- Be given reading material too difficult for their skills.
….it may do more harm than good.
This is a child reading an assigned story. The parent was concerned whether this was a ‘just right’ match for her child, so brought it to our tutoring session. I asked the young man to read it for me.
Practicing material beyond a child’s ability does not help and may do more harm than good.
Your child needs precisely what all other good readers experience – high-success reading which helps develop and solidify good reading skills.
What your child is given to read is an important part for success in reading growth. This child’s assigned reading, had too many words he did not know and he did not have the skills to successfully identify the words.
Since this text is ‘over his head’ he had to resort to ‘guessing’ and using only some letters. For example, ‘long’ became ‘lost’ and ‘moved’ became ‘more’. ‘Tabby’ became ‘baby’ and ‘last’ became ‘lost’. Those last 2 words share many similar letters – but we derive the correct word through processing all the letters. He is forming a habit of using a few letters and guessing the rest.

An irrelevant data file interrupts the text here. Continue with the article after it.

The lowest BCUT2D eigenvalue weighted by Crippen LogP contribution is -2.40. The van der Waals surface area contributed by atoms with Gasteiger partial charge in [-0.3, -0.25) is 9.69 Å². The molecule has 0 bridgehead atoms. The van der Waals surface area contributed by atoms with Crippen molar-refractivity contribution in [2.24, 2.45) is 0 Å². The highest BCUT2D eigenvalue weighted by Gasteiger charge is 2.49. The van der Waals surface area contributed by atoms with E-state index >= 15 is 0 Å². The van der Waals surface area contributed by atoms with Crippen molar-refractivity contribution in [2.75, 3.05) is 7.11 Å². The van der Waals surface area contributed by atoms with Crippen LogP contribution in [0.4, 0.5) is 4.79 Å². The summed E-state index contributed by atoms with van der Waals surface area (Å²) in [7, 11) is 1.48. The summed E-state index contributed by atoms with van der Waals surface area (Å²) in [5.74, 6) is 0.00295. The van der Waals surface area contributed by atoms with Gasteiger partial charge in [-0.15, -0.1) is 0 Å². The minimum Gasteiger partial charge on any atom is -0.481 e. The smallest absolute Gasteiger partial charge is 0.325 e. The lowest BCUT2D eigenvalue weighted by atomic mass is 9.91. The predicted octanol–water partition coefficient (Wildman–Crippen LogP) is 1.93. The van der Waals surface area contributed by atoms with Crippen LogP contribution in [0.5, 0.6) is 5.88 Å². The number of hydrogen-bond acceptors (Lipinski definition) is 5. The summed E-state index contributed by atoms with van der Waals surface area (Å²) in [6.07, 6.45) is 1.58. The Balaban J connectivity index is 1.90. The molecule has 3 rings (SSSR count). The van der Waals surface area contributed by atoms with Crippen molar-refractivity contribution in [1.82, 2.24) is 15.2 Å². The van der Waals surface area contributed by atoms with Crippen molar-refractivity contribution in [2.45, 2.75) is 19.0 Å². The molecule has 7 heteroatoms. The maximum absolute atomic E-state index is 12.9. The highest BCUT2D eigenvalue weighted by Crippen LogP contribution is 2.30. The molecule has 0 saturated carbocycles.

The other errors seemed like desperate attempts to just get through this reading, which wasn’t even making sense with so many errors. And yes, typically I would have supported the child or given him a different text, but we wanted to see what he would do on his own.
Since he did not stop and ask for help, or attempt to fix errors that made no sense, I think this 2nd grader is so accustomed to not being able to read most text presented to him, that he doesn’t even expect reading to make all that much sense.
The next video shows the same student, who though significantly behind in grade-level reading, when given a ‘just right’ text reads well enough to support early developing skills.
Before even completing a misread of ‘bag’ as ‘big’ he was equipped to correct it confidently and automatically.
And don’t forget ALL struggling readers should be given audio books and other supports to allow them access to grade-and age- appropriate books while building their decoding/word recognition skills.
Don’t let this happen to your child. Mismatched text does not help. Make sure your child has ‘just right’ reading at school and at home.